“It’s kind of just like a routine,” Morgan Jantzi said. “As soon as he walks through the door, he picks him up and he’s ready to go and he starts doing everything. … I get Carter all day to myself and once Franko gets back I’m like, ‘Your turn,’ and Franko’s ready to have him again.”
After putting Carter to bed, the couple uses what little time they have left to do their schoolwork. Morgan Jantzi, who’s a student at Ivy Tech, sits alongside House each night as they finish their homework together before they go to bed and do it all over again.
On game days, the routine is a little different. Ever since House’s high school games at Concord, Morgan Jantzi and her mom have always been in the stands. And at Ball State, the two attend all of the games — even on the road — missing just three in the past two seasons. Now, Carter’s there with them.
This season is a little different with Carter traveling with the pair during visits to Worthen, or in the car during road trips.
“I enjoy going to the games, but I also enjoy spending times with Morgan and Carter,” Michelle Jantzi said. “So it’s just some mom-and-daughter time and now a grandson too.”
It’s an added bonus for House to look into the stands and see his family each game.
“I love it,” he said. “I’m glad my son can come and watch me play. … [Morgan] is a great fiancee, and my son obviously goes to every game with her. He’ll be there, cheering me on or sleeping, I don’t really know.”
After every game, the mother-daughter combo stands on the floor, waiting for House to come out of the locker room. Just like when he comes home from practice, he immediately picks up Carter and begins taking care of him.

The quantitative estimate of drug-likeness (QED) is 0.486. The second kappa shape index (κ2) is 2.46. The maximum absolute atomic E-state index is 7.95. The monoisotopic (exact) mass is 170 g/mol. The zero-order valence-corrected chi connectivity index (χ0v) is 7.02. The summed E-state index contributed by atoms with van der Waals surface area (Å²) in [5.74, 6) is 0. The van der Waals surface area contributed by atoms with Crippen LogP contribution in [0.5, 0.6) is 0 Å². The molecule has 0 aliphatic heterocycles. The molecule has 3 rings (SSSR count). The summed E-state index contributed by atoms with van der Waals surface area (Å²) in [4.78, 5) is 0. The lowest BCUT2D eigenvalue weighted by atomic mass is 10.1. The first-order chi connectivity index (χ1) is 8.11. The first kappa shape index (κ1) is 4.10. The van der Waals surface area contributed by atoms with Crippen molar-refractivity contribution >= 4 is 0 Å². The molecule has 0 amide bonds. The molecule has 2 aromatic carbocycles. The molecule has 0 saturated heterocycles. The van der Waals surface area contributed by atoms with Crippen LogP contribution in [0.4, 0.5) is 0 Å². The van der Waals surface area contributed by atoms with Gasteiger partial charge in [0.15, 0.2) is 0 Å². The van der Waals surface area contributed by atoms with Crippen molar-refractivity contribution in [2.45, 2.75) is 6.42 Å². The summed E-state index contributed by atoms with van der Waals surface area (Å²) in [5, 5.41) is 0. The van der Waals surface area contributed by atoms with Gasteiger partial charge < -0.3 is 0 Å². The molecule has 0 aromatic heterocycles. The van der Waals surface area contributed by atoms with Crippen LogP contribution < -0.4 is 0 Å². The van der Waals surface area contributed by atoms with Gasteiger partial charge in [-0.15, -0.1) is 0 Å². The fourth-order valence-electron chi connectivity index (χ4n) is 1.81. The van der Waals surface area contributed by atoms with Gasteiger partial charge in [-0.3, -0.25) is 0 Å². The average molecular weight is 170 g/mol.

It’s a routine, and Michelle Jantzi is there to watch every moment of it.
“The one thing I’m really glad about is to know Franko in two ways: as a basketball player on the court, and when he’s the dad and fiance,” Michelle Jantzi said. “He’s an incredible person, and he’s just taking really good care of his family and it’s very impressive.”
Franko's future plansRyan Shank // DN
Carter has certainly added an extra dimension to House’s life, but as he finishes his last season at Ball State, the goal remains the same — to play professional basketball.
“Hopefully I can play overseas, that would be my first goal, just to get a chance to continue playing basketball and doing something that I love,” House said.
With the way he’s played up to this point in his career, his coaches said he’s put himself in the right position to continue playing.
“I think he’s going to have a chance to play basketball after college, I certainly do,” Whitford said. “He’s doing everything he can to give him the best chance possible, but he’s not one-dimensional in the sense that if that didn’t happen.”
This season, House became the 29th player in Ball State’s history to reach 1,000 career points. In the first seven games of his senior season, he played some of his best collegiate basketball, averaging more points and more rebounds than any other year.
Still, professional basketball is one of the hardest industries to get into, which is why House has put his academics and family life first. If playing basketball doesn’t work out, though, coaching is another avenue that interests him.
For now, he remains focused on this season. No matter what happens, it’s going to be hard for Ball State to replace someone like House.
“I love him. He’s a little brother to me,” Thornton said. “I’m just really proud at how far he’s come and how he’s embraced this responsibility that he has.”
While much of House’s future remains uncertain, one thing remains for sure: wherever he goes, Morgan Jantzi and Carter will be there.
House and Morgan Jantzi will be married on June 10, 2017, nearly one year after the birth of their first son.
This Thanksgiving, House wasn’t with the team — he was with Morgan Jantzi and Carter at home, celebrating the holiday for the first time together as a family in Muncie.
Away from the gym, House took time to text Thornton and Grunkemeyer, sharing with them what he was thankful for — to have coaches there for him through it all.
Story by Robby General
Photography by Breanna Daugherty
Videography by Ryan Shank
Design by Tyson Bird